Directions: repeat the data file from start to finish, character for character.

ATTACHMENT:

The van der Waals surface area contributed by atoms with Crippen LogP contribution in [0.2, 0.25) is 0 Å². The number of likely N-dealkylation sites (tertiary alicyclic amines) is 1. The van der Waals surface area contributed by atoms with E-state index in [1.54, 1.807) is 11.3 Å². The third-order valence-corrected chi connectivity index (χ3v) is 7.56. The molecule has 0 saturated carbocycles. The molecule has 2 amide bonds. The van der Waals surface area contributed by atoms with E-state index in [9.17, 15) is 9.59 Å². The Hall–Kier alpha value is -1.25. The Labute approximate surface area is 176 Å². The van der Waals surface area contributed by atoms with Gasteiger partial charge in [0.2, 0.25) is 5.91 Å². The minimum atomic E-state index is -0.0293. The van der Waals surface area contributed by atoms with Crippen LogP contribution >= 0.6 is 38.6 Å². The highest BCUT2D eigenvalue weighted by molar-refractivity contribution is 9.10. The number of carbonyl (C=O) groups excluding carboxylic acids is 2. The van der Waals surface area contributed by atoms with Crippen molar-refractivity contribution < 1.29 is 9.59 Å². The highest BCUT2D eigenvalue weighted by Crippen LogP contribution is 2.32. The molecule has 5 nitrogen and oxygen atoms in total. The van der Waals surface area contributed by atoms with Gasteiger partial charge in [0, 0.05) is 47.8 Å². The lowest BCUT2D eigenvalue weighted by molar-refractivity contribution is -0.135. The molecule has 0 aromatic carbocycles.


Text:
The van der Waals surface area contributed by atoms with Crippen LogP contribution in [0.2, 0.25) is 0 Å². The number of likely N-dealkylation sites (tertiary alicyclic amines) is 1. The van der Waals surface area contributed by atoms with E-state index in [1.54, 1.807) is 11.3 Å². The third-order valence-corrected chi connectivity index (χ3v) is 7.56. The molecule has 0 saturated carbocycles. The molecule has 2 amide bonds. The van der Waals surface area contributed by atoms with E-state index in [9.17, 15) is 9.59 Å². The Hall–Kier alpha value is -1.25. The Labute approximate surface area is 176 Å². The van der Waals surface area contributed by atoms with Gasteiger partial charge in [0.2, 0.25) is 5.91 Å². The minimum atomic E-state index is -0.0293. The van der Waals surface area contributed by atoms with Crippen LogP contribution >= 0.6 is 38.6 Å². The highest BCUT2D eigenvalue weighted by molar-refractivity contribution is 9.10. The number of carbonyl (C=O) groups excluding carboxylic acids is 2. The van der Waals surface area contributed by atoms with Crippen molar-refractivity contribution < 1.29 is 9.59 Å². The highest BCUT2D eigenvalue weighted by Crippen LogP contribution is 2.32. The molecule has 5 nitrogen and oxygen atoms in total. The van der Waals surface area contributed by atoms with Gasteiger partial charge in [0, 0.05) is 47.8 Å². The lowest BCUT2D eigenvalue weighted by molar-refractivity contribution is -0.135. The molecule has 0 aromatic carbocycles.